Source: Royal Russia
March 15, 2016
Tsarevich Nicholas Alexandrovich Romanov ascended the throne after his father’s death on 2 November (O.S. 20 October 20), 1894.
The reign of Nicholas II (1894-1917) passed through a turbulent era of political unrest and increasing revolutionary activity. In the beginning of 1905 a revolution broke out in Russia forcing the emperor to make some reforms. On 30 October (O.S. 17 October), 1905 the tsar signed a manifesto ‘On improvement of state order’ granting to people the freedoms of speech, of the press, of a person, of conscience, of assembly, of unions.
On 6 May (O.S. 23 April), 1906 the Emperor approved the new version of the “Fundamental laws of the Russian Empire”, which, on the threshold of the State Duma convocation, were the fundamental legislative act, regulating the division of powers between the imperial authority and Parliament (State Council and State Duma), established under the Manifesto of 17 October, 1905.
In 1914 Russia entered World War I. Failures on the fronts, economic dislocation caused by war, heavy casualties, enormous losses of military equipment, the raise of anti-war moods and the general discontent of autocracy led to mass protest actions against the government and the dynasty.
On 8 March (O.S. 23 February), 1917 the female workers of Petrograd went on a protest march demanding bread and cessation of hostilities. A few days later the mass strikes on the factories of the capital grew into the general political strike and then into a spontaneous armed revolt.
On 10 March (O.S. 25 February), 1917 Nicholas II sent a telegram to General S. S. Khabalov demanding to suppress the disturbances with military forces, and on 12 March (O.S. 27 February) sent to Petrograd General N. I. Ivanov in order to suppress the revolt.
On 14 March (O.S. 1 March) after the unsuccessful attempt to travel to Tsarskoye Selo the emperor arrived at the Northern front staff in Pskov.
In the morning of 15 March (O.S. 2 March) General N. V. Ruzsky reported to Nicholas II that the mission of N. I. Ivanov failed. At the same time the president of the State Duma M. V. Rodzyanko announced via telegraph that the only possible way to retain the dynasty was to pass the throne over to the heir Alexei under the regency of Grand Duke Mikhail Alexandrovich, the younger brother of Nicholas II. All the commanders of fronts with the exception of the commander of the Black Sea front, Admiral A. V. Kolchak expressed their approval of Nicholas II’s abdication. Having learned the opinion of the Commanders in Chief, on 15 March (O.S. 2 March) around 3 p.m. Nicholas II made a decision to abdicate the crown in favour of his son under the regency of his brother, the Grand Duke Mikhail Alexandrovich.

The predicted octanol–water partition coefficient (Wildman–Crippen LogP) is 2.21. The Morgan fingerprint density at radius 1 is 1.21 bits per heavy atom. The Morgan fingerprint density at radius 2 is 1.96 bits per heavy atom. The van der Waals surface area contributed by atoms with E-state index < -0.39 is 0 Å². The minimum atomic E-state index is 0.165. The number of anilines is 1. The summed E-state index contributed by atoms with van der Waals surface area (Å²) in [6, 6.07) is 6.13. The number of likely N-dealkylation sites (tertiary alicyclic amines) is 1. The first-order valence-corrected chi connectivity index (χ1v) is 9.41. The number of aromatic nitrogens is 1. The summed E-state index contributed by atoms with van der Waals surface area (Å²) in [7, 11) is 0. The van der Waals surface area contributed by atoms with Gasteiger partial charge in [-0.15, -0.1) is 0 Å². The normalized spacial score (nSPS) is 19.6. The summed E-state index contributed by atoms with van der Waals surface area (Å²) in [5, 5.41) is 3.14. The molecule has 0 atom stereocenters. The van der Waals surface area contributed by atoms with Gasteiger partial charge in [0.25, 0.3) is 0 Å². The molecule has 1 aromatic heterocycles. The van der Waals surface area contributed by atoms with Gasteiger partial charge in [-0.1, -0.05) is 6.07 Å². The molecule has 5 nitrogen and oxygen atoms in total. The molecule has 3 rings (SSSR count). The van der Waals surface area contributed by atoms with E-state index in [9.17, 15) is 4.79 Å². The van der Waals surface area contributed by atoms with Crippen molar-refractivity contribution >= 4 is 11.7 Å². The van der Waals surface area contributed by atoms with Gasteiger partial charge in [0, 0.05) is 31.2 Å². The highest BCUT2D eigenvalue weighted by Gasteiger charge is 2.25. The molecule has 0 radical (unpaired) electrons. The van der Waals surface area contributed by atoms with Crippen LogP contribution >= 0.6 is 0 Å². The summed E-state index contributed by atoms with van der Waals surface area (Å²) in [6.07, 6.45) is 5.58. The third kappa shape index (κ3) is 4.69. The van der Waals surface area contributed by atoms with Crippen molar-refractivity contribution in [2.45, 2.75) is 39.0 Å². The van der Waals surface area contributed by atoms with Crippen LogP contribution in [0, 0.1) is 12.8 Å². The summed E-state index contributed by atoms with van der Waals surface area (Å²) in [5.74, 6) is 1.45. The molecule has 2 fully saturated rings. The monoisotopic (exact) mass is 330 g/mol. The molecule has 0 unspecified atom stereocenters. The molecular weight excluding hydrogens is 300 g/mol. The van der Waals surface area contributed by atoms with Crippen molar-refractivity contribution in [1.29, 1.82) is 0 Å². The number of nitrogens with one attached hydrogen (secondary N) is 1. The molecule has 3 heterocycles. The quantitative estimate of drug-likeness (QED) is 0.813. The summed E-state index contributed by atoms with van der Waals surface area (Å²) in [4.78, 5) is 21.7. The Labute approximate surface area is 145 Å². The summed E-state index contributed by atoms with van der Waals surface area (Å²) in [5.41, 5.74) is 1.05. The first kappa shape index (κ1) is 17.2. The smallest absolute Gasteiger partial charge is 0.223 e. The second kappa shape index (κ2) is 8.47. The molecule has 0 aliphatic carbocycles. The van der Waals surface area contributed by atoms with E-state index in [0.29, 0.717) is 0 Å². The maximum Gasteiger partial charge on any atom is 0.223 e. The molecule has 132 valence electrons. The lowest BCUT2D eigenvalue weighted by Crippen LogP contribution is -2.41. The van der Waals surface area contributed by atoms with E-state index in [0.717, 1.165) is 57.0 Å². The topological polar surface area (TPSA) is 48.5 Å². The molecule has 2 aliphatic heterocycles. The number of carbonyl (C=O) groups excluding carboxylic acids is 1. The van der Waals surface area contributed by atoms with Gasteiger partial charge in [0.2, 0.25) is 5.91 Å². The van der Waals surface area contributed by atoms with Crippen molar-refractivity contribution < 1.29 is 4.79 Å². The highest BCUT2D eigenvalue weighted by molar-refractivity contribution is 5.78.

However having spoken to S. P. Feodorov, the doctor in charge of the heir, who confirmed that Alexei was incurable, the emperor concerned about the health of his son, changed his decision. In the evening of 15 March (O.S. 2 March) when the representatives of the Provisional Committee of the State Duma A. I. Guchkov and V. V. Shul’gin came from Petrograd, Nicholas II announced that ‘… for the sake of Russia I was ready to abdicate the crown in favor of my son but … came to the conclusion that in view of his illness I should abdicate for myself and for him too’.
The Manifesto on abdication given over to A. I. Guchkov said: ‘… Hereby we entrust Our Brother (Mikhail Alexandrovich) with governing the state affairs with the absolute and close unity with the representatives of the folk in the legislative institutions on the principles which he would establish taking the sacred oath’.
The following day, on 16 March (O.S. 3 March), 1917 Mikhail Alexandrovich abdicated the crown entrusting the Constituent Assembly with the issue of the way of governing the country.